How many gangs are there in London?
According to our information there are 250 recognised gangs in London, comprising of about 4,500 people. They range from organised criminal networks involved in Class A drugs supply and firearms, to street-based gangs involved in violence and personal robbery. This relatively small number of people is responsible for approximately 22% of serious violence, 17% of robbery, 50% of shootings and 14% of rape in London.
Where are they?
Gangs exist in and around all parts of London but are more prevalent in about 20 boroughs.
Who are they?
Gangs are made up of mainly young people, aged between 18 and 24 years, but we have seen even younger children involved in or on the periphery of gangs. Gang-related violence exists in and affects all communities in London and our new task force will work with and for all communities to pursue gangs and gang members, regardless of their background.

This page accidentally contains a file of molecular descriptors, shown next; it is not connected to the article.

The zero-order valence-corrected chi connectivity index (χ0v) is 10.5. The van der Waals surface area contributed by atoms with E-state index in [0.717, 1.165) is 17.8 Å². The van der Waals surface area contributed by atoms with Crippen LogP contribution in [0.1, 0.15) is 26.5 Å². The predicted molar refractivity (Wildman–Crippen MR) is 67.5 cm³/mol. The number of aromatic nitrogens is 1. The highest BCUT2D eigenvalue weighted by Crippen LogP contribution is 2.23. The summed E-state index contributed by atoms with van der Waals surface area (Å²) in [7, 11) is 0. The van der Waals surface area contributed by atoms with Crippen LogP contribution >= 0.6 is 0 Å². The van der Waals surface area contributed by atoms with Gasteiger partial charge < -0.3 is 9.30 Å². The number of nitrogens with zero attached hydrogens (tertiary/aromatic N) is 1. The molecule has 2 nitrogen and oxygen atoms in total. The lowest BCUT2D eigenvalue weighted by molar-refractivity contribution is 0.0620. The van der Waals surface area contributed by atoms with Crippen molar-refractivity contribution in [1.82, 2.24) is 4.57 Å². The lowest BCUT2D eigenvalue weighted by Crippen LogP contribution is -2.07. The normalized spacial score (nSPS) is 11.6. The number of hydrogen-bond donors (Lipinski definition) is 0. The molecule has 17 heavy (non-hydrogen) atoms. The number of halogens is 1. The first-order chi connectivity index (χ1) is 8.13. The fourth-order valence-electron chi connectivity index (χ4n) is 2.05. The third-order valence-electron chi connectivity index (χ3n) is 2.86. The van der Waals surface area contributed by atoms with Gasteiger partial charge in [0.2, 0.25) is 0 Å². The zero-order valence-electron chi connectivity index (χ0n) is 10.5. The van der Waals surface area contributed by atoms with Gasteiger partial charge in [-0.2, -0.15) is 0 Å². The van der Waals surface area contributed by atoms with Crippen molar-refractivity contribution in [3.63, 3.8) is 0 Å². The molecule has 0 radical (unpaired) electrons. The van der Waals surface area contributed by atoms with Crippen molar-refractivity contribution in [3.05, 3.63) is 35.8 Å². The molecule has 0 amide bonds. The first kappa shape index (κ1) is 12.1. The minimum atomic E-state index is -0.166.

Emergency powers to ensure police and security services can continue to access phone and internet records are being rushed through Parliament.
Prime Minister David Cameron has secured the backing of all three main parties for the highly unusual move.
He said urgent action was needed to protect the public from “criminals and terrorists” after the European Court of Justice struck down existing powers.
But civil liberties campaigners have warned it will invade people’s privacy.
Mr Cameron defended the move in a joint news conference with Deputy Prime Minister Nick Clegg, saying it was about maintaining existing capabilities – not introducing new snooping laws.
“We face real and credible threats to our security from serious and organised crime, from the activity of paedophiles, from the collapse of Syria, the growth of Isis in Iraq and al Shabab in East Africa.
“I am simply not prepared to be a prime minister who has to address the people after a terrorist incident and explain that I could have done more to prevent it.”